10 Lawn Care Myths You Really Need To Stop Believing
When to fertilize, when to water, how short to cut the grass. You’ve surely heard one or more of these lawn care myths, but is there some truth to them? Read on to find out.
Myth: “I need to water the lawn every day.”
Did you know your lawn can actually get dependent and needy if it has too much water? Instead of watering every day for 15 minutes, choose one day a week to water the lawn for an entire hour. Your lawn will be watered deeply, and it will be healthier and more drought-tolerant.
Myth: “If I cut the grass short, I won’t have to mow as often”
It may be convenient for your time management, but your lawn certainly doesn’t like it. By cutting the blades too short, it’s an easier access to the dirt underneath to be exposed to the hot sun. This will cause browning and can even encourage the growth of weeds, diseases, or even insects when your lawn is drier and hotter.
Myth: “If I leave grass clippings on the lawn, it could lead to thatch build-up.”
Thatch buildup doesn’t happen from leftover grass clippings but from excess watering and too much fertilization. Leaving grass clippings is actually great for your soil. It returns much-needed moisture and nutrients back to your soil. So stop wasting time bagging your grass (and overwatering your lawn).
Myth: “I should fertilize my lawn in the spring.”
Even though stores have lawn fertilizer out ready for your lawn care activities, that doesn’t mean it’s the proper time to lay down fertilizer. Fertilizing in the spring will result in excessive growth (which means more mowing) and reduced rooting. Regardless of the species of your grass, lawns should be fertilized during the summer months when the grass is actively growing. However, a specific timeline of when to fertilize your grass also depends on your location. If you’re in a warmer climate, these grasses should be fertilized in late spring or early summer with another application in late summer. But if you’re in a colder climate, fertilizing should be done once in early fall. By using a “winter fertilizer” in early fall, this will feed the lawn enough to gear it up for a green spring.
Myth: “Watering in the evening is best.”
The morning is actually better! If you water your grass in the evening, water can actually cling to the blades and start to form fungus. In the morning, there is usually less wind and the air is much cooler. As for specific times, “morning” is anytime between 4 a.m. to 10 a.m. Anything past that can be categorized as being the “middle of the day”, which water will evaporate too quickly (especially in the summer). For the greenest results, choose a weekend morning to water your lawn for an entire hour.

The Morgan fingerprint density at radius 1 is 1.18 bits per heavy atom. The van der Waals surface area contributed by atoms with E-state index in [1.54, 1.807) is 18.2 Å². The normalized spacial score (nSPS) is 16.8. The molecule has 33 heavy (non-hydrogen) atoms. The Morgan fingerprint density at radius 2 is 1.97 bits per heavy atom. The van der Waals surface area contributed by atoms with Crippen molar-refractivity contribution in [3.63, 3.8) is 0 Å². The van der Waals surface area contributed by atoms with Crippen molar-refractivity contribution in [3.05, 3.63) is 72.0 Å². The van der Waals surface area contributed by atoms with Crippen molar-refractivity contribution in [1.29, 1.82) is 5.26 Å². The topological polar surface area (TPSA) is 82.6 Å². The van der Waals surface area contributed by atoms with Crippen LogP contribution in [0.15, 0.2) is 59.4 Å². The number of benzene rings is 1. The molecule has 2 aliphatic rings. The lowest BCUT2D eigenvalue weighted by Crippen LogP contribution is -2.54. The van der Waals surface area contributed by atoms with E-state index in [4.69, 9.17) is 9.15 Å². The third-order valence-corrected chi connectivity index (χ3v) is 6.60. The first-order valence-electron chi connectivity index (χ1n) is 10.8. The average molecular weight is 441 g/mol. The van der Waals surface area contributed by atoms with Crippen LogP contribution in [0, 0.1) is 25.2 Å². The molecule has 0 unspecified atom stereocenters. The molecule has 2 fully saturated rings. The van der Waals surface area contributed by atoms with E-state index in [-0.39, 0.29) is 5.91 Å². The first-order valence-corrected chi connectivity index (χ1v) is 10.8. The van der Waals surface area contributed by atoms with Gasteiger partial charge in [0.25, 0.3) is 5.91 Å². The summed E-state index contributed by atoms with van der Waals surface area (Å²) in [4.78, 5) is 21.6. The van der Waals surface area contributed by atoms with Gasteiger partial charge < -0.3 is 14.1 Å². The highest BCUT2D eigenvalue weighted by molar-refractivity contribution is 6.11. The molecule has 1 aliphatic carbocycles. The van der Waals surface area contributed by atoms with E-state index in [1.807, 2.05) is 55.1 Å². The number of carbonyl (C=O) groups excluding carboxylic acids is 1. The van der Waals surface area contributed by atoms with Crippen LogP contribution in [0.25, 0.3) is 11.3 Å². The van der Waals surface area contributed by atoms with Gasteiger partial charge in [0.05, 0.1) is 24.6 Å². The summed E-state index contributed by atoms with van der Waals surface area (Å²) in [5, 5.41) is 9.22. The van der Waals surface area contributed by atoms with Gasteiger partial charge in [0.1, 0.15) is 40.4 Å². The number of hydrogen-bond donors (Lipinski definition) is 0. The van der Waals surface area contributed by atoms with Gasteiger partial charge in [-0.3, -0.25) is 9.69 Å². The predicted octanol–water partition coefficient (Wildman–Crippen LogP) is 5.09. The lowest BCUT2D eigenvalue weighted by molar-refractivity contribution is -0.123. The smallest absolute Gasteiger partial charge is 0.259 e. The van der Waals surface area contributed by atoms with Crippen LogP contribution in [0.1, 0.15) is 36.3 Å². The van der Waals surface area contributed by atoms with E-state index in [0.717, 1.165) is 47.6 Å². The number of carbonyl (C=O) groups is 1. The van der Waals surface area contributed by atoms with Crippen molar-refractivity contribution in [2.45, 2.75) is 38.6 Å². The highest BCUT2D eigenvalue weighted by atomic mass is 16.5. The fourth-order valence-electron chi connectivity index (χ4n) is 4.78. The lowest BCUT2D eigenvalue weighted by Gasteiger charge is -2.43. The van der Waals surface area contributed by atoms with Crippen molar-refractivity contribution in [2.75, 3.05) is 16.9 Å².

Myth: “If I don’t rake my leaves, they’ll smother my lawn.”
Did you know that leaves are actually great for your lawn? Leaves have an organic matter in them that is great for your soil. It works as a natural fertilizer, helping your grass to grow the following year. According to Sam Bauer, a turfgrass researcher from the University of Minnesota, it can even suppress the growth of weeds as well. He recommends mulching the leaves by using a lawn mower (specifically with a specialized mulching blade, if you have one) over the leaves to cut them up. However, if you have huge piles of leaves on your lawn, it may be hard to mulch all at once (and yes, can smother your grass). Remove those piles until you have a good dusting of leaves around your lawn before mulching with your mower.
Myth: “Tonics will help my lawn to grow”
Why drink beer when you can use it to grow your grass, right? Wrong! Don’t waste your beer on a grass tonic, because it actually doesn’t help your lawn at all. People have made the claim in the past that tonics including beer, cola, hydrogen peroxide, or even dish soap, can improve the state of your lawn. But it’s actually false! Sure these products can increase microbial activity and suppress insect pests, but it’s very questionable to use for a greener lawn.
Myth: “If I wear lawn aerator shoes while mowing my lawn, I can kill two birds with one stone.”
Sure, it’s a time saver, but it’s not doing an effective job of aerating your lawn at all. If you break down the math, you’re only going to be able to aerate about .04 percent of your lawn by doing it this way. In reality, your need to aerate at least 5 percent of your soil to effectively reduce compaction of your soil. This type of coverage will be difficult for just one person to do, which is why hiring a service may be your best bet.
Myth: “A garden hose is more cost effective than a sprinkler system.”
In theory, but not in reality. If you’re watering your lawn with a hose, you probably aren’t watering the lawn evenly. This leaves certain areas of your lawn thirsty, while others are overwatered. This not only causes brown patches in your lawn but can increase your watering bill if you’re not watering properly. Plus, with technology advancing, sprinkler systems can now help to conserve more water compared to before, leaving this theory in the pile of myths.
Myth: “If there’s a mole problem, chewing gum should do the trick.”
It’s been said before that if you cover a mole hole with chewing gum, the mole will try eating it and choke to death, solving your mole problem. This is actually not true. Moles aren’t tricked into eating gum. And if you’re trying to fix the mole problem in the summertime, you may not see any type of results from this method for a while. Typically in warmer climates, moles tend to dig deeper to keep cool. If you have a mole problem, the best thing to do is set up traps.